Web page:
The Smallmouth-Alewife Connection - Major League Fishing

The Smallmouth-Alewife Connection

How to chase and target smallies that like to roam
Image for The Smallmouth-Alewife Connection
Ron Nelson is a smallmouth expert and likely to be in the hunt for AOY. Photo by Jody White.
August 29, 2019 • Kyle Wood • Major League Lessons

Smallmouths across the Great Lakes region and North Country have no shortage of food to eat, but while they’re very opportunistic, they can also get locked in on certain forage from time to time. One of their favorites, when present, is the alewife.

When smallmouths get locked in on these nomadic baitfish, smart anglers adjust their approach and pattern the baitfish, as well.


What’s an Alewife?

The alewife is a North American shad that’s native to the Atlantic Ocean and its freshwater tributaries. It’s closely related to a blueback herring, and, similarly, there are populations landlocked in freshwater.

Alewives are prevalent in the Great Lakes. They were introduced in the early 1900s, and by the mid-20th century were at peak abundance. Lake Michigan and Lake Huron are their most notorious haunts, though alewives can be found in numerous rivers, lakes and reservoirs that spread from Minnesota to the East Coast.

The alewife is a baitfish that prefers cooler environments. It doesn’t relate to structure, opting to roam a body of water suspended in search of its food – an important distinction we’ll discuss in detail.


Ron Nelson

On the Great Lakes

FLW Tour pro Ron Nelson of Berrien Springs, Mich., has spent years chasing smallmouths on Lake Michigan and knows how feast-or-famine the bite can be when the fish are dialed in on alewives.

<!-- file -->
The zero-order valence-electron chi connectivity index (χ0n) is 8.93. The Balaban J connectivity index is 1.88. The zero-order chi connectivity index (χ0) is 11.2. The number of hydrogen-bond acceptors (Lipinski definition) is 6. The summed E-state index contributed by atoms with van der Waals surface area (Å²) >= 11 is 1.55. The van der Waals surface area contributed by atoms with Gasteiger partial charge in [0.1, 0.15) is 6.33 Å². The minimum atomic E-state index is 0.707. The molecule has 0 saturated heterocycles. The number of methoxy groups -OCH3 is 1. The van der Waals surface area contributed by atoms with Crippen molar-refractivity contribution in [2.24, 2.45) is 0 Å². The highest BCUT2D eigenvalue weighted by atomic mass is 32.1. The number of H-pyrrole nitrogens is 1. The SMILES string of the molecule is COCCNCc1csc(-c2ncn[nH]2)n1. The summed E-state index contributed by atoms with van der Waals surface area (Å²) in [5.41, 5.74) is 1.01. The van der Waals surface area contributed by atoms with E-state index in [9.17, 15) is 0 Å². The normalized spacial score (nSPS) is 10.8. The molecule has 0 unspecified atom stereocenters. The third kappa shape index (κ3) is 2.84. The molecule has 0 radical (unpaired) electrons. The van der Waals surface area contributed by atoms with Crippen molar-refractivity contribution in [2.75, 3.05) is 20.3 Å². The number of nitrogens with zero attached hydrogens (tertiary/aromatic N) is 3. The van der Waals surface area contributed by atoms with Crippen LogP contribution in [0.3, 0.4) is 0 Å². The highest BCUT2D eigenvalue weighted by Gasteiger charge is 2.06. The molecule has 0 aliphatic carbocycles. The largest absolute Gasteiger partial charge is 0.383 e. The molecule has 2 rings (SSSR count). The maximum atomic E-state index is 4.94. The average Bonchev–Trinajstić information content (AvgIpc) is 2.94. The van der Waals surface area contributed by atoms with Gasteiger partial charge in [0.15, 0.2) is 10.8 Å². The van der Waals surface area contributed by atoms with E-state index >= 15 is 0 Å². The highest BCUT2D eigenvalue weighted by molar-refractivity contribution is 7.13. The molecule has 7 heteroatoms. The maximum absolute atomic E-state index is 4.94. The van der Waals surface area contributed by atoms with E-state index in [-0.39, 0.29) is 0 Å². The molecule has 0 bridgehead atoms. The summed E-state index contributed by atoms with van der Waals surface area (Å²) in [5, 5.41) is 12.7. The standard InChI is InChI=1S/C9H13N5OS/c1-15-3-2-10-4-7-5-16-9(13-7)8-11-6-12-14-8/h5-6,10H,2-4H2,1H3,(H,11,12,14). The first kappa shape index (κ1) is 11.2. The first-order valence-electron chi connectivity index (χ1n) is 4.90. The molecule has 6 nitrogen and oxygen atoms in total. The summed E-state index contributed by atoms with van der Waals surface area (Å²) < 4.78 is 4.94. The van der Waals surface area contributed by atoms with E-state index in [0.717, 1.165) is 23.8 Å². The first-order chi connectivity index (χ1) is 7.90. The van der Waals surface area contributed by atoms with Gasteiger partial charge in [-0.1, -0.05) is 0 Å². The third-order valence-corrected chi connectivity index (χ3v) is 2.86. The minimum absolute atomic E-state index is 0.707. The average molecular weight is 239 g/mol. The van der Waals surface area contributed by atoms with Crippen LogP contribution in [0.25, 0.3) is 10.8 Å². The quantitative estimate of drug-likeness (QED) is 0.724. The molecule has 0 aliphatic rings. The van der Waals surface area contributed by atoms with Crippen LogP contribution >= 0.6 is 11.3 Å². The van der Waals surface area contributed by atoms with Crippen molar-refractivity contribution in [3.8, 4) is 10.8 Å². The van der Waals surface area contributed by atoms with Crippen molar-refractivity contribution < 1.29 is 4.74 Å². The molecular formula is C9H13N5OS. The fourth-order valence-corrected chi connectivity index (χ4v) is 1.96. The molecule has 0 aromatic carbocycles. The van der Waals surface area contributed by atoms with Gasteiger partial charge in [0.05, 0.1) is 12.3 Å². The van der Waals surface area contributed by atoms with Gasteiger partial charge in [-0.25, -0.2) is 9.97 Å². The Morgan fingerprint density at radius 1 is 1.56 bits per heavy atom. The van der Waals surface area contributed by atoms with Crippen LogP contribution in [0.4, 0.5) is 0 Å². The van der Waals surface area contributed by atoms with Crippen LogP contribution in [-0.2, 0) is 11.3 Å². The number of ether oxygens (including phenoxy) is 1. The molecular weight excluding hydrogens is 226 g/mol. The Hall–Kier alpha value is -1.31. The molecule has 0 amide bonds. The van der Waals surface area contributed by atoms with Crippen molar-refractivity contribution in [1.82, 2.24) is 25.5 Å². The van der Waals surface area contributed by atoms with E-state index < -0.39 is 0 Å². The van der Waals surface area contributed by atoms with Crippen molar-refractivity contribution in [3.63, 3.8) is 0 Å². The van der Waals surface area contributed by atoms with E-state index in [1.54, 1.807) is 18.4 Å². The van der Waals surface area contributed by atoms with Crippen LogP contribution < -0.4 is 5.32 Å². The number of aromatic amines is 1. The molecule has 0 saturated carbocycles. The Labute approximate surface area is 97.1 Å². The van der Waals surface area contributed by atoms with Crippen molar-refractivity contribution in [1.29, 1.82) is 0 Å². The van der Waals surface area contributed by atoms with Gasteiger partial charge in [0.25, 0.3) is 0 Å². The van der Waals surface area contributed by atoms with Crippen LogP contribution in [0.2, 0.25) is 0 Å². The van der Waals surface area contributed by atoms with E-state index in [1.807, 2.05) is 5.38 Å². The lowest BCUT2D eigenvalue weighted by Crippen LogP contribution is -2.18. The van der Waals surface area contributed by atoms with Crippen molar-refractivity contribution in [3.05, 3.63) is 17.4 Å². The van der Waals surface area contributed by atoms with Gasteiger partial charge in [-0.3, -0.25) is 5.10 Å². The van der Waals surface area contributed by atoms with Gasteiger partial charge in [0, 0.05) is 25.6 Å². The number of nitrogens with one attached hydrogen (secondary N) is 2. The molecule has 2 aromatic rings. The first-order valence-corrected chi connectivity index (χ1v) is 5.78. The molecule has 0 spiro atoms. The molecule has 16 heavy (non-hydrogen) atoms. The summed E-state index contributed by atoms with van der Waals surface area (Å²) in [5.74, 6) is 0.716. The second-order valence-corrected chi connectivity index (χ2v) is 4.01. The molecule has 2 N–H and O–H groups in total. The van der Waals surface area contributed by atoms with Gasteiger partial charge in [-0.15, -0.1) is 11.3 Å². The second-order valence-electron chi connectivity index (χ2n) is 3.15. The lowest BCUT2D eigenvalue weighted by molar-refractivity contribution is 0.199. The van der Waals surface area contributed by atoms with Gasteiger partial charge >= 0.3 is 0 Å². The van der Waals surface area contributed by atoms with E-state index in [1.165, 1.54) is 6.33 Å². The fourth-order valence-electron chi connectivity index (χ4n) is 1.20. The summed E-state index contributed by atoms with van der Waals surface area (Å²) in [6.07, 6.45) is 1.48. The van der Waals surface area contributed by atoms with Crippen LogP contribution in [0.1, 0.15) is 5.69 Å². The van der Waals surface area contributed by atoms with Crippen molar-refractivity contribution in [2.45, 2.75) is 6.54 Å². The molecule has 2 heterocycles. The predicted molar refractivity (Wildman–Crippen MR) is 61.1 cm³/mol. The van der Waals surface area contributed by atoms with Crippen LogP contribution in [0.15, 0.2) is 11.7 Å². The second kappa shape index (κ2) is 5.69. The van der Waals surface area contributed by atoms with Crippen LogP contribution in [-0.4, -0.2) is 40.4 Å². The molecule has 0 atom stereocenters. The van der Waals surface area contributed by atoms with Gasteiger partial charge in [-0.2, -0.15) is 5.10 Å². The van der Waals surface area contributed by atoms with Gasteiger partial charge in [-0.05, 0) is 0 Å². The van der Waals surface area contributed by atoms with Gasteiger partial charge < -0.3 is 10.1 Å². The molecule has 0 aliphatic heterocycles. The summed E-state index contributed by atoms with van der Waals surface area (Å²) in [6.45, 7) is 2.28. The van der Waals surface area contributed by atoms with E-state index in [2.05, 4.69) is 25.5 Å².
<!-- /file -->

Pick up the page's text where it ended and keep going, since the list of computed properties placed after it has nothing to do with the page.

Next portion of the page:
“I moved to Michigan in the early ’80s, and I remember walking the beach of Lake Michigan when the alewives were so bad that they would wash up on the shore and have to be removed with front-end loaders,” Nelson says. “Their population has gone down over the years, but no doubt smallmouths still love to feed on them. They aren’t the primary forage, but I don’t doubt that there are smallmouths that chase them throughout the year.

“To me, the best time to target smallmouths eating alewives is in the summer when you get the water to flip. By that I mean, when you get a strong, offshore wind, it pushes the warmer surface water away from the bank, pulling the cooler water closer to the shore. That brings the alewives closer to the pier systems and structure, making the bass easier to catch.”

Targeting nomadic bass when they are easy to locate not only puts the odds in your favor, but helps eliminate a lot of water right out of the gate.

“When the alewives come in, the bass know it,” Nelson says. “The water temperature might be 70 degrees one day and 50 the next when it flips. It might last a few hours or a few days, depending on the wind, but you want to make sure you’re out there fishing because it’s a blast. You really just have to pay close attention to the wind to know when it’ll get good.”

Nelson adds that a telltale sign the alewives are in is an increase in salmon and trout anglers on the shore. Those coldwater species also come toward the bank to pursue alewives with the cooler water.

Break walls, piers or even offshore structure a few hundred yards out from the bank are good places to target smallies. Find the bait, and you’ll find hungry smallmouths.